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13 December 2017
DRUSSA Benchmarking Report 2016: the Research Uptake Landscape in Sub-Saharan Africa Print
Friday, 24 June 2016 09:22

The final DRUSSA Benchmarking Report is now available. A draft was discussed at the Benchmarking Conference in late April. This final report takes into account the discussions at the Conference and should be read in conjuction with the Consensus document, which provides a succinct guide to motivate sustainable research uptake systems and ways of working in and across DRUSSA partner universities, going forward. 

 

Benchmarking Report: Looking Back

The Benchmarking Report provides an overview of progress at DRUSSA Universities since 2012 in terms of:

  • Research Uptake Strategy
  • Research Uptake Processes
  • Stakeholder Engagement
  • Dissemination and Communication
  • Sustainability (2016)


The report focuses on some of the most significant areas of change, relative to the baseline of information collected in 2012. One notable area of change concerns the establishment of new offices to provide management of research uptake activity, or the incorporation of research uptake management into existing offices or structures.

There has also been a significant growth in reported collaboration between offices and units within universities which share an interest or a role in the management of research uptake, including libraries, public relations offices, marketing offices, IT units, extension offices, and research management offices. The interest of Vice-Chancellors’ Offices is seem to be particularly influential.

"The highest levels of university management were perceived, on balance, to have the highest level of enthusiasm for research uptake activity, which is an essential component to achieving implementation of uptake processes within the entire institution"

The survey findings suggest a trend towards an increased awareness of, and support for, research uptake among senior university leaders. The highest levels of university management were perceived, on balance, to have the highest level of enthusiasm for research uptake activity, which is an essential component to achieving implementation of uptake processes within the entire institution.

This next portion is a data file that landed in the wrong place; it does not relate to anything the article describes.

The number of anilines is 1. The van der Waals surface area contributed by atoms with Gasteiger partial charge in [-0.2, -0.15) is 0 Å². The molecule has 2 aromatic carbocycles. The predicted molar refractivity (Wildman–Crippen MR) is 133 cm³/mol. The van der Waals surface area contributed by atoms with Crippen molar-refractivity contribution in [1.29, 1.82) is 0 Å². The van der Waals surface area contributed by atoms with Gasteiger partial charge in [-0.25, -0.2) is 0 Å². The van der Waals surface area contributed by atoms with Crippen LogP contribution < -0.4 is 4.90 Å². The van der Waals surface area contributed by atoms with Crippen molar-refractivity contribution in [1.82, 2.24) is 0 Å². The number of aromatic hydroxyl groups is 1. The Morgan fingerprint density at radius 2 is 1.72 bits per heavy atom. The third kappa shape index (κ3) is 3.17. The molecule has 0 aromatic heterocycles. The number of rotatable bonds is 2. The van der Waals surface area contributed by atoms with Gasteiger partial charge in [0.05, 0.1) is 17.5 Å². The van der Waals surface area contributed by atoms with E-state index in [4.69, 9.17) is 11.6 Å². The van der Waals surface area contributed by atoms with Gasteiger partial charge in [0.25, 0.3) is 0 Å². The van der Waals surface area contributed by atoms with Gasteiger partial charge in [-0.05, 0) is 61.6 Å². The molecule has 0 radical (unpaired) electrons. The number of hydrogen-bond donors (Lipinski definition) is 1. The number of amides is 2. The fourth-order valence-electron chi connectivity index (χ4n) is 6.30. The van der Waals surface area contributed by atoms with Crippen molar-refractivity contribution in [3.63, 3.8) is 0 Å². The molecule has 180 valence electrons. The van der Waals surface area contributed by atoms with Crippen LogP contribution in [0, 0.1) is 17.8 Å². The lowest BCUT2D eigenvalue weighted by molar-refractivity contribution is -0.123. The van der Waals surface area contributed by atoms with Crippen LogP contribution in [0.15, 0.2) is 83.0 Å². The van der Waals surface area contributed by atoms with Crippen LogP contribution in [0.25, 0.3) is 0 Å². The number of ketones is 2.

The survey also noted strong examples of stakeholder engagement and the wider communication of research, with evidence of growth between 2012 and 2016 including more effective use of university media such as newsletters and radio stations, open days which government and civil society leaders attend and establishment of new channels, such as dedicated research webpages.

The majority of survey respondents regard engagement with external stakeholders to be either a high or a very high priority.  These findings represents a dramatic change from 2012, when most respondents expressed interest in research uptake, but generally reported that research uptake had not yet been established as an institutional priority.

The Conference Consensus identifies critical factors that will sustain Research Uptake

DRUSSA Conference Consensus document: looking forward

The Benchmarking Conference provided a forum for delegates to discuss the 2016 Benchmarking Report, and to reflect on their collective experience over the last five years in order to identify core messages and lessons for future action, and tools to motivate and support consolidation of research uptake systems and processes.

The Conference Consensus document is organised into four sections:

  1. Goals – institutional medium and long term objectives to support sustainable research uptake systems
  2. Tools – approaches that can be taken to achieve these goals
  3. Recommendations for Vice Chancellors’ - messages that can support university leaders and Vice Chancellors in their own efforts to support research uptake systems at their university
  4. Good Practice Statements - ten Statements voted as most important to guide and support research uptake systems in diverse institutional contexts

The Conference Consensus identifies critical factors that will sustain Research Uptake:

  • A balanced approach to supporting the institutional research endeavour that includes strategic support for basic, applied, industry-facing and public-facing research
  • Facilitation of a culture that supports and incentivises research uptake, as well as management of research uptake systems
  • Training of management and professional staff as well as academics and researchers in research uptake engagement and communication processes
  • A formal role for Vice-Chancellors to act as knowledgeable ambassadors for their university’s research (its utility and relevance to university stakeholders) 
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